Report of Col. George D. Wells, Thirty-fourth Massachusetts Infantry, Second Brigade.
MAY 15, 1864.--Engagement at New Market, Va.

In front of Strasburg, May 21, 1864.

Governor of Massachusetts.

        Saturday [May 14] we broke camp in rear of Woodstock and marched to New Market, a distance of twenty-one miles, in seven hours, and with but ten minutes' halt. Our force consisted of a small amount of cavalry, artillery, and infantry, under Colonel Moor. We had a small artillery fight at New Market, and after dark laid dawn in the woods occupied by the enemy.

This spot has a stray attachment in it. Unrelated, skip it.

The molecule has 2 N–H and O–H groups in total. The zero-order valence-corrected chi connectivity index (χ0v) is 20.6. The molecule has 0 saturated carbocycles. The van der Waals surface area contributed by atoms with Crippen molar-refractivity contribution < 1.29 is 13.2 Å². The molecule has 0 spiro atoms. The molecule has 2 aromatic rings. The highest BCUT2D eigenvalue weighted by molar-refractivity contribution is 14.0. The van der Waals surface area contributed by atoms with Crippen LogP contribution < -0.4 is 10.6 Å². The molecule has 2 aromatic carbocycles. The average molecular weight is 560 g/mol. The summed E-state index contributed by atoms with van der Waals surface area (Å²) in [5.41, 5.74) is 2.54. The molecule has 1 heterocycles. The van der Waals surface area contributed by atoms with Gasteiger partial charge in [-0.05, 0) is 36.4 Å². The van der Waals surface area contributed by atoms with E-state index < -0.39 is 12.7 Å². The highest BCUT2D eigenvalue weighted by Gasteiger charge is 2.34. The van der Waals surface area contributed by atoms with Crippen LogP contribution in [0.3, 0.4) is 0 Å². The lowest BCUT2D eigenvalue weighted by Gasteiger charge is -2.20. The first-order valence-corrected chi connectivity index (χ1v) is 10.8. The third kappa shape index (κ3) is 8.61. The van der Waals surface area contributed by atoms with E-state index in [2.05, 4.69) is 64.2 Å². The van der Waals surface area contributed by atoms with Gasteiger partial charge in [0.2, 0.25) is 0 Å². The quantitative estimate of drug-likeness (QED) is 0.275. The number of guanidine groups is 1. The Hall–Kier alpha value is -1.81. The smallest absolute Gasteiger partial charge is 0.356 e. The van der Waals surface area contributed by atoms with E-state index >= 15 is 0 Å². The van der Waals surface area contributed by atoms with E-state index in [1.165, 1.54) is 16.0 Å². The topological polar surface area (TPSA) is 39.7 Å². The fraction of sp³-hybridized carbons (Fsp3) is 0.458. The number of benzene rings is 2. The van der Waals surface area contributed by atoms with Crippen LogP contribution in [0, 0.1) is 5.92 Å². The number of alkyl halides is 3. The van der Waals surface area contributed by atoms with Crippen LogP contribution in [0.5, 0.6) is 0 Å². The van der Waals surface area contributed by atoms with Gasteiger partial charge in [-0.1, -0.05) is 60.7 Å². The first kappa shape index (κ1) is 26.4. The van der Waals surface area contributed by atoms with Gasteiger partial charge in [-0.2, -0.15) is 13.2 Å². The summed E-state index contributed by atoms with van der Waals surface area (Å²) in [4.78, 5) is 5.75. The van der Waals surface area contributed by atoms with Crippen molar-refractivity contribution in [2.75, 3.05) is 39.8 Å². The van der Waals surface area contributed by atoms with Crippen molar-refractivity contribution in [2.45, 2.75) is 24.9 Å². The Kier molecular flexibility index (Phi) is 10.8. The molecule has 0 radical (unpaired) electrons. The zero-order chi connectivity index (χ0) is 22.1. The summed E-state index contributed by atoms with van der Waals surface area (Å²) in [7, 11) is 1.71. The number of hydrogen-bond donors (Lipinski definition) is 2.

After some skirmishing the enemy evacuated, and by morning had withdrawn entirely from our front. By 9 o'clock, however, they began an advance in force. Three companies of the Thirty-fourth, under Captain Potter, were sent far forward upon a commanding hill, and by skillful deployment led the enemy to believe our whole force was there. He massed heavy columns on the right, and with three lines of battle, and with much yelling, advanced upon the hill only to find it empty. This maneuvering gave us two or three hours' time, in which General Sigel, with a part of the remainder of the army, arrive(t on the field. After considerable maneuvering our line was formed about where it was the night before--the artillery on the right, on rising ground, resting on the river; the Thirty-fourth in line, its right on the battery, its left touching a dirt road; other regiments on our left, and one in column in our rear. In front was rolling ground, on the other slope of which were two regiments of infantry, with infantry and cavalry skirmishers. The rebels advanced in three lines of battle, each, I think, as heavy as ours, with masses on the right and left. The ground was perfectly open, not a tree or shrub to obstruct the view. Nothing could be finer than their advance. Their yelling grew steadily nearer: our skirmishers and infantry in front came back on the double-quick, some of them running through and over my lines.